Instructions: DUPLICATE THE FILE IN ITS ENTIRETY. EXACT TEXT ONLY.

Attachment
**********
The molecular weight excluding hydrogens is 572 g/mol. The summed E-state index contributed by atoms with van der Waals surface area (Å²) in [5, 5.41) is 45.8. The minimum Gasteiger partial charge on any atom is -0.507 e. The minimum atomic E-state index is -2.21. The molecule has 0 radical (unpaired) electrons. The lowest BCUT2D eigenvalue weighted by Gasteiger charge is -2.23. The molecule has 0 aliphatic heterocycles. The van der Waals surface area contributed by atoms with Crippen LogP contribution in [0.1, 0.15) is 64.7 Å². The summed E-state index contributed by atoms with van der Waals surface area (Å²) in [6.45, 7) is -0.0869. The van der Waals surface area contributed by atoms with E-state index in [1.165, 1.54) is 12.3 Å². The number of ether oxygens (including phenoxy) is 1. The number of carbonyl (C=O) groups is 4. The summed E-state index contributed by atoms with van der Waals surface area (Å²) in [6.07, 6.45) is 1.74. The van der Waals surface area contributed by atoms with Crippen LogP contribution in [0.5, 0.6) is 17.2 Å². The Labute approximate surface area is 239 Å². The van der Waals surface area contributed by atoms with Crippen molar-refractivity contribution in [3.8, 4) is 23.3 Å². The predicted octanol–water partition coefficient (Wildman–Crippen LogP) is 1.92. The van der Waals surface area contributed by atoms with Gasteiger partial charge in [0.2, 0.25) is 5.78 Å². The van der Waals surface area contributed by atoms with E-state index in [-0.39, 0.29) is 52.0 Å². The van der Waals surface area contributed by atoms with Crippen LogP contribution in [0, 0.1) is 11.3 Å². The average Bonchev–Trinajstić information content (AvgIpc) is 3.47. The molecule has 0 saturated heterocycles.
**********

The molecular weight excluding hydrogens is 572 g/mol. The summed E-state index contributed by atoms with van der Waals surface area (Å²) in [5, 5.41) is 45.8. The minimum Gasteiger partial charge on any atom is -0.507 e. The minimum atomic E-state index is -2.21. The molecule has 0 radical (unpaired) electrons. The lowest BCUT2D eigenvalue weighted by Gasteiger charge is -2.23. The molecule has 0 aliphatic heterocycles. The van der Waals surface area contributed by atoms with Crippen LogP contribution in [0.1, 0.15) is 64.7 Å². The summed E-state index contributed by atoms with van der Waals surface area (Å²) in [6.45, 7) is -0.0869. The van der Waals surface area contributed by atoms with E-state index in [1.165, 1.54) is 12.3 Å². The number of ether oxygens (including phenoxy) is 1. The number of carbonyl (C=O) groups is 4. The summed E-state index contributed by atoms with van der Waals surface area (Å²) in [6.07, 6.45) is 1.74. The van der Waals surface area contributed by atoms with Crippen LogP contribution in [0.5, 0.6) is 17.2 Å². The Labute approximate surface area is 239 Å². The van der Waals surface area contributed by atoms with Crippen molar-refractivity contribution in [3.8, 4) is 23.3 Å². The predicted octanol–water partition coefficient (Wildman–Crippen LogP) is 1.92. The van der Waals surface area contributed by atoms with Gasteiger partial charge in [0.2, 0.25) is 5.78 Å². The van der Waals surface area contributed by atoms with E-state index in [-0.39, 0.29) is 52.0 Å². The van der Waals surface area contributed by atoms with Crippen LogP contribution in [0, 0.1) is 11.3 Å². The average Bonchev–Trinajstić information content (AvgIpc) is 3.47. The molecule has 0 saturated heterocycles.